cleaning up the default management pack

SCOM has what I feel is a major bug in that it will allow you to save items (monitors, rules, overrides, etc.) in the default MP. Doing this is bad for a lot of reasons, and not only does SCOM allow you to do this, but it is the default option as well. In my case it turned out that an occasional lack of attention allowed me to do this and then removing MP’s later becomes a huge pain in the rear. Anyway I found this good article on how to clean up the mess.

SCOM: powershell run space failed to start

I have been getting these messages since day 1 and tried various things that didn’t work to resolve.

Below I am pasting an example rule with full text so that if someone is searching they will find it. This is one specific alert, I was having an issue with all non microsoft powershell scripted discoveries. For me this was 99% from the XSNMP SCOM Management Pack. To be clear the MP was not the cause of the problem, only the one that tried to run PS (and not work) the most.

PM

Log Name:
Operations Manager

Source:
Health Service Modules

Event Number:
22400

Level:
1

Logging Computer:

User:
N/A

Description:

Failed to run the PowerShell script due to exception below, this workflow will be unloaded. System.NullReferenceException: Object reference not set to an instance of an object. at System.Environment.GetEnvironmentVariable(String variable, EnvironmentVariableTarget target) at System.Management.Automation.ModuleIntrinsics.GetExpandedEnvironmentVariable(String name, EnvironmentVariableTarget target) at System.Management.Automation.ModuleIntrinsics.SetModulePath() at System.Management.Automation.ExecutionContext.InitializeCommon(AutomationEngine engine, PSHost hostInterface) at System.Management.Automation.AutomationEngine..ctor(PSHost hostInterface, RunspaceConfiguration runspaceConfiguration, InitialSessionState iss) at System.Management.Automation.Runspaces.LocalRunspace.DoOpenHelper() at System.Management.Automation.Runspaces.RunspaceBase.CoreOpen(Boolean syncCall) at Microsoft.EnterpriseManagement.Modules.PowerShell.RunspaceController.RunScript(String scriptName, String scriptBody, Dictionary`2 parameters, PowerShellOutputType outputType, Int32 serializationDepth, IModuleDebug iModuleDebug) at Microsoft.EnterpriseManagement.Modules.PowerShell.PowerShellProbeActionModule.RunScript(RunspaceController runspaceController) Script Name: MemoryPctUtil.ps1 One or more workflows were affected by this. Workflow name: xSNMP.Cisco.Rule.CollectMemoryPoolUtil Instance name: I/O Instance ID: {X} Management group: X

Event Data:

< DataItem type =" System.XmlData " time =" 2010-12-03T19:15:30.1742570-05:00 " sourceHealthServiceId =" X" >

< EventData >

< Data > X </ Data >

< Data > xSNMP.Cisco.Rule.CollectMemoryPoolUtil </ Data >

< Data > I/O </ Data >

< Data > {X} </ Data >

< Data > MemoryPctUtil.ps1 </ Data >

< Data > 300 </ Data >

< Data > System.NullReferenceException: Object reference not set to an instance of an object. at System.Environment.GetEnvironmentVariable(String variable, EnvironmentVariableTarget target) at System.Management.Automation.ModuleIntrinsics.GetExpandedEnvironmentVariable(String name, EnvironmentVariableTarget target) at System.Management.Automation.ModuleIntrinsics.SetModulePath() at System.Management.Automation.ExecutionContext.InitializeCommon(AutomationEngine engine, PSHost hostInterface) at System.Management.Automation.AutomationEngine..ctor(PSHost hostInterface, RunspaceConfiguration runspaceConfiguration, InitialSessionState iss) at System.Management.Automation.Runspaces.LocalRunspace.DoOpenHelper() at System.Management.Automation.Runspaces.RunspaceBase.CoreOpen(Boolean syncCall) at Microsoft.EnterpriseManagement.Modules.PowerShell.RunspaceController.RunScript(String scriptName, String scriptBody, Dictionary`2 parameters, PowerShellOutputType outputType, Int32 serializationDepth, IModuleDebug iModuleDebug) at Microsoft.EnterpriseManagement.Modules.PowerShell.PowerShellProbeActionModule.RunScript(RunspaceController runspaceController) </ Data >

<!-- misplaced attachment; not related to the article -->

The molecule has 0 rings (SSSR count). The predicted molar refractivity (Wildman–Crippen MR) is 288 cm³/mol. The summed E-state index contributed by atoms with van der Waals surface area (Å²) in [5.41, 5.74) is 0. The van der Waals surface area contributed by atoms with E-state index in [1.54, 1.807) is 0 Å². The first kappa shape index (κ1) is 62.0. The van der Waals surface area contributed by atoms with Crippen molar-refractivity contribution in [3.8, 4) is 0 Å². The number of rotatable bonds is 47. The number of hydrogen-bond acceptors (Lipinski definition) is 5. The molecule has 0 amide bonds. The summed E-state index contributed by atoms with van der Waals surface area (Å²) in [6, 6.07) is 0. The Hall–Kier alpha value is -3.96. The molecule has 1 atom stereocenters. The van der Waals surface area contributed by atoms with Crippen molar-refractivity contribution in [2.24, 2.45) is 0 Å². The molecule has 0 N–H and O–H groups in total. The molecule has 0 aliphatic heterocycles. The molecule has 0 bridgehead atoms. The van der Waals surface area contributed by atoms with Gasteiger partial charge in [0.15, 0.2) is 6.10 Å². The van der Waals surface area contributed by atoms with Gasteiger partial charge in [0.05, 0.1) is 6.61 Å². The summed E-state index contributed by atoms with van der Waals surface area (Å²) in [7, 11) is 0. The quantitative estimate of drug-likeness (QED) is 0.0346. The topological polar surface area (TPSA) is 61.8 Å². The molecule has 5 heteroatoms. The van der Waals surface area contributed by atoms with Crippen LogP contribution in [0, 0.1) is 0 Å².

< Data />

</ EventData >

</ DataItem >

 

Eventually the scripts would time out like this:

Time window start
12/7/2010 11:57:38 AM

Time window end
12/7/2010 12:02:37 PM

Time First
12/7/2010 11:57:38 AM

Time Last
12/7/2010 11:57:41 AM

Count
44

Context

Date and Time:
12/7/2010 11:57:41 AM

Log Name:
Operations Manager

Source:
Health Service Modules

Event Number:
22411

Level:
1

Logging Computer:
X

User:
N/A

Description:

The PowerShell script will be dropped because the it has been waiting in the queue for more than 10 minutes. Script Name: DiscoverInterfaceName.ps1 One or more workflows were affected by this. Workflow name: xSNMP.Discovery.InterfaceName Instance name: GigabitEthernet2/21 Instance ID: {X} Management group: X

Event Data:

< DataItem type =" System.XmlData " time =" 2010-12-07T11:57:41.4054873-05:00 " sourceHealthServiceId =" X" >

< EventData >

< Data > X </ Data >

< Data > xSNMP.Discovery.InterfaceName </ Data >

< Data > GigabitEthernet2/21 </ Data >

< Data > {X} </ Data >

< Data > DiscoverInterfaceName.ps1 </ Data >

< Data > 300 </ Data >

< Data > 10 </ Data >

< Data />

</ EventData >

</ DataItem >

 

The issue turned out to be  a permissions issue with the health service since it was trying to run these powershell scripts as local system. This article is the one that finally jogged my memory appropriately. Thank you to the author!

exchange 2010 MP for scom = room for improvement

At first I really liked this MP, it knows a LOT about exchange and there was some serious effort put into making sure it grabs everything. After a while though, there are some things you need to be able to change, but can’t.

Take this alert for disk space, we want to change the % that it alerts on, well guess what you can change with the override?

image

That’s right, the only thing you can do is enable or disable the rule.. that’s it. And while we’re on the subject of disabling a rule, that’s not working for at least this one:

Here’s a few of the instances of this alert..

image

And if you look at the overrides, this rule is clearly disabled… but still alerting.

image

I’m still trying to figure both of these out.

weird scom error

I’m getting this repeatedly in SCOM and not sure why. Can’t seem to find out anything about it.

  • Event data collection process unable to write data to the Data Warehouse. Failed to store data in the Data Warehouse. The operation will be retried.
    Exception ‘InvalidOperationException’: The given value of type Int32 from the data source cannot be converted to type tinyint of the specified target column.

 

image

urlscan issue